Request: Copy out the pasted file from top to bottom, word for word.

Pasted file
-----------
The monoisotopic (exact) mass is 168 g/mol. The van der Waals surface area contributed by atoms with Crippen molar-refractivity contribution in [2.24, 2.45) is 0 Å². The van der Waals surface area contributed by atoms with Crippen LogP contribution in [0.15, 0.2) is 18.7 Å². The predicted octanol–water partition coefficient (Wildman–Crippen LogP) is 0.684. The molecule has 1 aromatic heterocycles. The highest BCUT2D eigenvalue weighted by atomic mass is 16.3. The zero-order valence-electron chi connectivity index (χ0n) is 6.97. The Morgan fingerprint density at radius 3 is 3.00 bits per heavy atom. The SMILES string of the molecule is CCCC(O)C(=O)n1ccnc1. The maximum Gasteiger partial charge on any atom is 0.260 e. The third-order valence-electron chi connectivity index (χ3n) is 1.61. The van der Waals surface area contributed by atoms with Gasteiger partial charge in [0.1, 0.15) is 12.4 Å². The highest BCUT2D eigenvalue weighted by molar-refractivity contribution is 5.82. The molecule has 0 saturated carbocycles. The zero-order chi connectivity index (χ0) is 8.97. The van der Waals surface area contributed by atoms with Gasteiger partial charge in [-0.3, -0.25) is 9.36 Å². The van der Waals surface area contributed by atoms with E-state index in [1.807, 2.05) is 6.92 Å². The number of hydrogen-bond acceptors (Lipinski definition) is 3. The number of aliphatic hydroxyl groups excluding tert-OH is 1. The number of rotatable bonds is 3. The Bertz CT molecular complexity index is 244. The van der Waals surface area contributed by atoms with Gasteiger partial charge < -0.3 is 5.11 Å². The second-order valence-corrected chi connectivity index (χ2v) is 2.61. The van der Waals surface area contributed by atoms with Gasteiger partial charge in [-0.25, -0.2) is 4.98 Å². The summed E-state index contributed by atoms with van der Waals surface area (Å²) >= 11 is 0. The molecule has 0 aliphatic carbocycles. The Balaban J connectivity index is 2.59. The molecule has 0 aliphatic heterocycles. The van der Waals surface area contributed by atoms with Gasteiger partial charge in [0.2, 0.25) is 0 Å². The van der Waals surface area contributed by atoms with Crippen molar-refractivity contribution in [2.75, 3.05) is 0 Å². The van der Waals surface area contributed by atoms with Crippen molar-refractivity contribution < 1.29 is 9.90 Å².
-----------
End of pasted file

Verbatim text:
The monoisotopic (exact) mass is 168 g/mol. The van der Waals surface area contributed by atoms with Crippen molar-refractivity contribution in [2.24, 2.45) is 0 Å². The van der Waals surface area contributed by atoms with Crippen LogP contribution in [0.15, 0.2) is 18.7 Å². The predicted octanol–water partition coefficient (Wildman–Crippen LogP) is 0.684. The molecule has 1 aromatic heterocycles. The highest BCUT2D eigenvalue weighted by atomic mass is 16.3. The zero-order valence-electron chi connectivity index (χ0n) is 6.97. The Morgan fingerprint density at radius 3 is 3.00 bits per heavy atom. The SMILES string of the molecule is CCCC(O)C(=O)n1ccnc1. The maximum Gasteiger partial charge on any atom is 0.260 e. The third-order valence-electron chi connectivity index (χ3n) is 1.61. The van der Waals surface area contributed by atoms with Gasteiger partial charge in [0.1, 0.15) is 12.4 Å². The highest BCUT2D eigenvalue weighted by molar-refractivity contribution is 5.82. The molecule has 0 saturated carbocycles. The zero-order chi connectivity index (χ0) is 8.97. The van der Waals surface area contributed by atoms with Gasteiger partial charge in [-0.3, -0.25) is 9.36 Å². The van der Waals surface area contributed by atoms with E-state index in [1.807, 2.05) is 6.92 Å². The number of hydrogen-bond acceptors (Lipinski definition) is 3. The number of aliphatic hydroxyl groups excluding tert-OH is 1. The number of rotatable bonds is 3. The Bertz CT molecular complexity index is 244. The van der Waals surface area contributed by atoms with Gasteiger partial charge < -0.3 is 5.11 Å². The second-order valence-corrected chi connectivity index (χ2v) is 2.61. The van der Waals surface area contributed by atoms with Gasteiger partial charge in [-0.25, -0.2) is 4.98 Å². The summed E-state index contributed by atoms with van der Waals surface area (Å²) >= 11 is 0. The molecule has 0 aliphatic carbocycles. The Balaban J connectivity index is 2.59. The molecule has 0 aliphatic heterocycles. The van der Waals surface area contributed by atoms with Gasteiger partial charge in [0.2, 0.25) is 0 Å². The van der Waals surface area contributed by atoms with Crippen molar-refractivity contribution in [2.75, 3.05) is 0 Å². The van der Waals surface area contributed by atoms with Crippen molar-refractivity contribution < 1.29 is 9.90 Å².